UP civic polls: In Ghaziabad localities, voters torn between Yogi factor and poor sanitation

Cleanliness does not feature in campaign material. But does it matter to the voter?

WrittenBy:Akanksha Kumar
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“This drain next to my shop is choked with cow dung and no one comes to clean it. Some locals here own buffaloes and dump waste just like that,” said Ajay Garg, a 45-year-old hardware shop owner in Ghaziabad’s Roop Nagar.

With overflowing drains, filth on streets, Garg’s locality is just one among the 100 wards in Ghaziabad district that will go to polls on May 11 in the second phase of the urban local body polls in Uttar Pradesh. 

Garg isn’t alone. Despite cleanliness being a primary concern for voters in Roop Nagar, it finds no mention in the many posters festooned onto the walls and poles in the area.

Notably, Ghaziabad had ranked first in the Swachch Survey last year whose results were announced by the centre. In 2019, the Ghaziabad Municipal Corporation was also among seven district corporations chosen by the Yogi Adityanath government under the ‘Smart City Project’. Officials had promised to prioritise solid waste management in the city but the situation on the ground remains in stark contrast to the picture presented by the mainstream media. 

Does cleanliness even feature in the campaign? Newslaundry went to two wards of the 55 wards in Loni – Ward 52, Mustafabad Colony and Ward 54, Roop Nagar – to tap into the pulse of the voter and check what matters the most in this election.

‘People will vote for Yogi’

Dashrath Saini, the BJP’s local ward in-charge in Roop Nagar, is a busy man these days. His wife Beena Devi is the party’s candidate for the councillor’s position in ward 52, and Saini is overseeing the campaign. “For us, the main issue in these elections is development, something that has been missing under the incumbent councillor,” Saini said. “Focus on the condition of the drains here. We have to reach out to sanitation workers on our own, who come only when we call them,” he said, pointing to the  drain in front of his house.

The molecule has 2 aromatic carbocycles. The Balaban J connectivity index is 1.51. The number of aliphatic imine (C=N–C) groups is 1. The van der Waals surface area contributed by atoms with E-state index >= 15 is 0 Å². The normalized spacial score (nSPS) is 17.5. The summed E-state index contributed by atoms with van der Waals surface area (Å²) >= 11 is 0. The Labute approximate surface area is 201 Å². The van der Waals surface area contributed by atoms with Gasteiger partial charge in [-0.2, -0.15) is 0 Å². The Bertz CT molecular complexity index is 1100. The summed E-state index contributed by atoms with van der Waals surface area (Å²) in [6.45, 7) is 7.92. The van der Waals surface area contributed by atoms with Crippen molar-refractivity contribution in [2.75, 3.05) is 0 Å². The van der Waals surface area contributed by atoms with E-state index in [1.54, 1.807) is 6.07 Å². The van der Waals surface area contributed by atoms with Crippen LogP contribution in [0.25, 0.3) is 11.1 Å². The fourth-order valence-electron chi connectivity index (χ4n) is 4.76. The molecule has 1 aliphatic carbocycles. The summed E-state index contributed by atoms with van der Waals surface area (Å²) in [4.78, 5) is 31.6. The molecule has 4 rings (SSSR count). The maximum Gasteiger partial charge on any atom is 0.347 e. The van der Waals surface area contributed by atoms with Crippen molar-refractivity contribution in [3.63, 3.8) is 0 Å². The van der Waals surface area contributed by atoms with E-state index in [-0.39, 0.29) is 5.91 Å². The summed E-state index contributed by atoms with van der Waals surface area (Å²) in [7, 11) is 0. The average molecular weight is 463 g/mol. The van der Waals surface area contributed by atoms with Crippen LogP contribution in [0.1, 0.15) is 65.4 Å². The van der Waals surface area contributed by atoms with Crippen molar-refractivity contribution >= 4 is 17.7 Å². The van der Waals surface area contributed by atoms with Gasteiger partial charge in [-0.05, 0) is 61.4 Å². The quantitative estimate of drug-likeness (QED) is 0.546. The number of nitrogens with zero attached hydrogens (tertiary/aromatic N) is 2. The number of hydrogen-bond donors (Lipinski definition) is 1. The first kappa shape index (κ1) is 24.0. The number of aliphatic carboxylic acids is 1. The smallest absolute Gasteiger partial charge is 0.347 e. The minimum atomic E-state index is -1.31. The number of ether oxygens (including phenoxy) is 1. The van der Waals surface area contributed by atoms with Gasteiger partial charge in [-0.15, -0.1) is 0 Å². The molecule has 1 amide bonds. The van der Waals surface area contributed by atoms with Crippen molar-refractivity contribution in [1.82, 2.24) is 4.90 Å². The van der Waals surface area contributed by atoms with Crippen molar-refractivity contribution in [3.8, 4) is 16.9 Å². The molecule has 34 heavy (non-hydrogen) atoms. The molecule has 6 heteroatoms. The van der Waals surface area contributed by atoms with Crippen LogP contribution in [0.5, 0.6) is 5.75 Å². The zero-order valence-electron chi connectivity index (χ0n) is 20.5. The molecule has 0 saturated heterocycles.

Beena Devi, BJP's councillor candidate from Roop Nagar.

What prompted Beena Devi to contest the elections this time? “The drainage system, power supply and unpaved roads – those are the main problems of the public so thought of highlighting them.”

In the previous elections, in 2017, the ward was won by an independent candidate, Raees. However, BJP has managed to stake a claim for the mayoral post in Ghaziabad since 1994 after the municipal board was upgraded to corporation status.  

For a chief minister whose regime has now become synonymous with bulldozers and encounters, both often viewed as contrary to the rule of law, the same image has helped the BJP reap electoral dividends in the 2022 UP assembly elections. And the trickle-down effect can be seen even in the municipal election in Ghaziabad, with the party’s performance on civic issues not seen as a major concern.

“We will still vote for the BJP because overall the law and order situation has improved under (chief minister) Yogi,” said Ajay Garg, among the ward’s 6,500 voters.